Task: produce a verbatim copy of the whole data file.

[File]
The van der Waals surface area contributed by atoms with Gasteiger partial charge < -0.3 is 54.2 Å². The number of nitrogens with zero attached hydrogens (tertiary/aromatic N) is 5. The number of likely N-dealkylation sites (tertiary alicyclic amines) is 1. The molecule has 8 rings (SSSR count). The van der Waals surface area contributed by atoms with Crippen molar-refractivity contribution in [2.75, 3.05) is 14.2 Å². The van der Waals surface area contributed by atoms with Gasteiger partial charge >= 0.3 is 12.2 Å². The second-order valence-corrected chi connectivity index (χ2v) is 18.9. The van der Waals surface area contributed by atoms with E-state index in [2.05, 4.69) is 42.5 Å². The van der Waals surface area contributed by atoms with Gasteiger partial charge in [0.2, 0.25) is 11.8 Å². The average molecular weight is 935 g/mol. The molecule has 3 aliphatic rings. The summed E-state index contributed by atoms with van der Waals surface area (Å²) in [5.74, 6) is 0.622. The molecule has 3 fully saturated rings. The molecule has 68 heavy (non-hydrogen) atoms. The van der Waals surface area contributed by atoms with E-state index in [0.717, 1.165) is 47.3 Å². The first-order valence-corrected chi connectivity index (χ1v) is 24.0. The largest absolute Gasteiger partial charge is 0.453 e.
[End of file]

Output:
The van der Waals surface area contributed by atoms with Gasteiger partial charge < -0.3 is 54.2 Å². The number of nitrogens with zero attached hydrogens (tertiary/aromatic N) is 5. The number of likely N-dealkylation sites (tertiary alicyclic amines) is 1. The molecule has 8 rings (SSSR count). The van der Waals surface area contributed by atoms with Crippen molar-refractivity contribution in [2.75, 3.05) is 14.2 Å². The van der Waals surface area contributed by atoms with Gasteiger partial charge >= 0.3 is 12.2 Å². The second-order valence-corrected chi connectivity index (χ2v) is 18.9. The van der Waals surface area contributed by atoms with E-state index in [2.05, 4.69) is 42.5 Å². The van der Waals surface area contributed by atoms with Gasteiger partial charge in [0.2, 0.25) is 11.8 Å². The average molecular weight is 935 g/mol. The molecule has 3 aliphatic rings. The summed E-state index contributed by atoms with van der Waals surface area (Å²) in [5.74, 6) is 0.622. The molecule has 3 fully saturated rings. The molecule has 68 heavy (non-hydrogen) atoms. The van der Waals surface area contributed by atoms with E-state index in [0.717, 1.165) is 47.3 Å². The first-order valence-corrected chi connectivity index (χ1v) is 24.0. The largest absolute Gasteiger partial charge is 0.453 e.